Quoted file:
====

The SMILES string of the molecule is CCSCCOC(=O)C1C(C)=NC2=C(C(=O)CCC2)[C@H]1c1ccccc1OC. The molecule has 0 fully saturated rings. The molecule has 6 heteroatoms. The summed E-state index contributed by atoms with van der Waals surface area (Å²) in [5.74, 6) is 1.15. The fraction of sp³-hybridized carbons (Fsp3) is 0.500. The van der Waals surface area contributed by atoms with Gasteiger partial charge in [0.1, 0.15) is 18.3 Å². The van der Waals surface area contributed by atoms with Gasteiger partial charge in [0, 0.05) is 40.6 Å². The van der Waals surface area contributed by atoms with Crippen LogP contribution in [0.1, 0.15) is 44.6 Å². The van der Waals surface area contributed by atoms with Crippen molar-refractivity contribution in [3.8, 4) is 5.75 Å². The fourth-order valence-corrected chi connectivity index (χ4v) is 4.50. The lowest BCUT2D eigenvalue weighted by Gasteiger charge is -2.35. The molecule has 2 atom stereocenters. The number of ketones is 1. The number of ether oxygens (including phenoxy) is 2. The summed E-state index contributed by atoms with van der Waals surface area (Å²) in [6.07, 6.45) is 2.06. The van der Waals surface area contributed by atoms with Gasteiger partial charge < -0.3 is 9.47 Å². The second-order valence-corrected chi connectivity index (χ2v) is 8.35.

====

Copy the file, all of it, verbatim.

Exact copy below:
The SMILES string of the molecule is CCSCCOC(=O)C1C(C)=NC2=C(C(=O)CCC2)[C@H]1c1ccccc1OC. The molecule has 0 fully saturated rings. The molecule has 6 heteroatoms. The summed E-state index contributed by atoms with van der Waals surface area (Å²) in [5.74, 6) is 1.15. The fraction of sp³-hybridized carbons (Fsp3) is 0.500. The van der Waals surface area contributed by atoms with Gasteiger partial charge in [0.1, 0.15) is 18.3 Å². The van der Waals surface area contributed by atoms with Gasteiger partial charge in [0, 0.05) is 40.6 Å². The van der Waals surface area contributed by atoms with Crippen LogP contribution in [0.1, 0.15) is 44.6 Å². The van der Waals surface area contributed by atoms with Crippen molar-refractivity contribution in [3.8, 4) is 5.75 Å². The fourth-order valence-corrected chi connectivity index (χ4v) is 4.50. The lowest BCUT2D eigenvalue weighted by Gasteiger charge is -2.35. The molecule has 2 atom stereocenters. The number of ketones is 1. The number of ether oxygens (including phenoxy) is 2. The summed E-state index contributed by atoms with van der Waals surface area (Å²) in [6.07, 6.45) is 2.06. The van der Waals surface area contributed by atoms with Gasteiger partial charge < -0.3 is 9.47 Å². The second-order valence-corrected chi connectivity index (χ2v) is 8.35.